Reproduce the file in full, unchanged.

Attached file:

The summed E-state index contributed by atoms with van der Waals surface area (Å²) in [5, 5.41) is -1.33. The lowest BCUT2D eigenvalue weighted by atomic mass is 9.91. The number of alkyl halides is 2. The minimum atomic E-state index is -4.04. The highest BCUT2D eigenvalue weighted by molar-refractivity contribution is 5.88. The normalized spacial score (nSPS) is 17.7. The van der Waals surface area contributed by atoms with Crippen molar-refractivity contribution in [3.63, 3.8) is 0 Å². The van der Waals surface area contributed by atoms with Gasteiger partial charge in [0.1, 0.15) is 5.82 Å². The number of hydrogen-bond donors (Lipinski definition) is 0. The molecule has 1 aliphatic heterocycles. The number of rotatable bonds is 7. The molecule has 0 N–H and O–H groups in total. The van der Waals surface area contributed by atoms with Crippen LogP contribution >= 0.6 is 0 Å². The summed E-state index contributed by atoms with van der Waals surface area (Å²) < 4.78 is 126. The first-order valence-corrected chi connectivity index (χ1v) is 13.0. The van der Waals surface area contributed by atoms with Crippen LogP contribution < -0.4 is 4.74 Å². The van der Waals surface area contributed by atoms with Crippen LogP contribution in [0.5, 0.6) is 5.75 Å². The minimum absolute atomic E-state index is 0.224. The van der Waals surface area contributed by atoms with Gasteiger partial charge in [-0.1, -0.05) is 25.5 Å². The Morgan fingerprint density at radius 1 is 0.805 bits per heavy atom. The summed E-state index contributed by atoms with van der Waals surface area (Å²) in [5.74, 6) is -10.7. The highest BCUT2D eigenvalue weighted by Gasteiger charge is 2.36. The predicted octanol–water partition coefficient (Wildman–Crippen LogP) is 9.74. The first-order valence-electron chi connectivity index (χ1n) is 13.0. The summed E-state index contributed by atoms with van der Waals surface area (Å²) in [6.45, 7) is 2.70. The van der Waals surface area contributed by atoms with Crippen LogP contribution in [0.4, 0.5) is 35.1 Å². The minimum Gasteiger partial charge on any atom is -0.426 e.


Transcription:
The summed E-state index contributed by atoms with van der Waals surface area (Å²) in [5, 5.41) is -1.33. The lowest BCUT2D eigenvalue weighted by atomic mass is 9.91. The number of alkyl halides is 2. The minimum atomic E-state index is -4.04. The highest BCUT2D eigenvalue weighted by molar-refractivity contribution is 5.88. The normalized spacial score (nSPS) is 17.7. The van der Waals surface area contributed by atoms with Crippen molar-refractivity contribution in [3.63, 3.8) is 0 Å². The van der Waals surface area contributed by atoms with Gasteiger partial charge in [0.1, 0.15) is 5.82 Å². The number of hydrogen-bond donors (Lipinski definition) is 0. The molecule has 1 aliphatic heterocycles. The number of rotatable bonds is 7. The molecule has 0 N–H and O–H groups in total. The van der Waals surface area contributed by atoms with Crippen LogP contribution >= 0.6 is 0 Å². The summed E-state index contributed by atoms with van der Waals surface area (Å²) < 4.78 is 126. The first-order valence-corrected chi connectivity index (χ1v) is 13.0. The van der Waals surface area contributed by atoms with Crippen LogP contribution < -0.4 is 4.74 Å². The van der Waals surface area contributed by atoms with Crippen LogP contribution in [0.5, 0.6) is 5.75 Å². The minimum absolute atomic E-state index is 0.224. The van der Waals surface area contributed by atoms with Gasteiger partial charge in [-0.1, -0.05) is 25.5 Å². The Morgan fingerprint density at radius 1 is 0.805 bits per heavy atom. The summed E-state index contributed by atoms with van der Waals surface area (Å²) in [5.74, 6) is -10.7. The highest BCUT2D eigenvalue weighted by Gasteiger charge is 2.36. The predicted octanol–water partition coefficient (Wildman–Crippen LogP) is 9.74. The first-order valence-electron chi connectivity index (χ1n) is 13.0. The summed E-state index contributed by atoms with van der Waals surface area (Å²) in [6.45, 7) is 2.70. The van der Waals surface area contributed by atoms with Crippen LogP contribution in [0.4, 0.5) is 35.1 Å². The minimum Gasteiger partial charge on any atom is -0.426 e.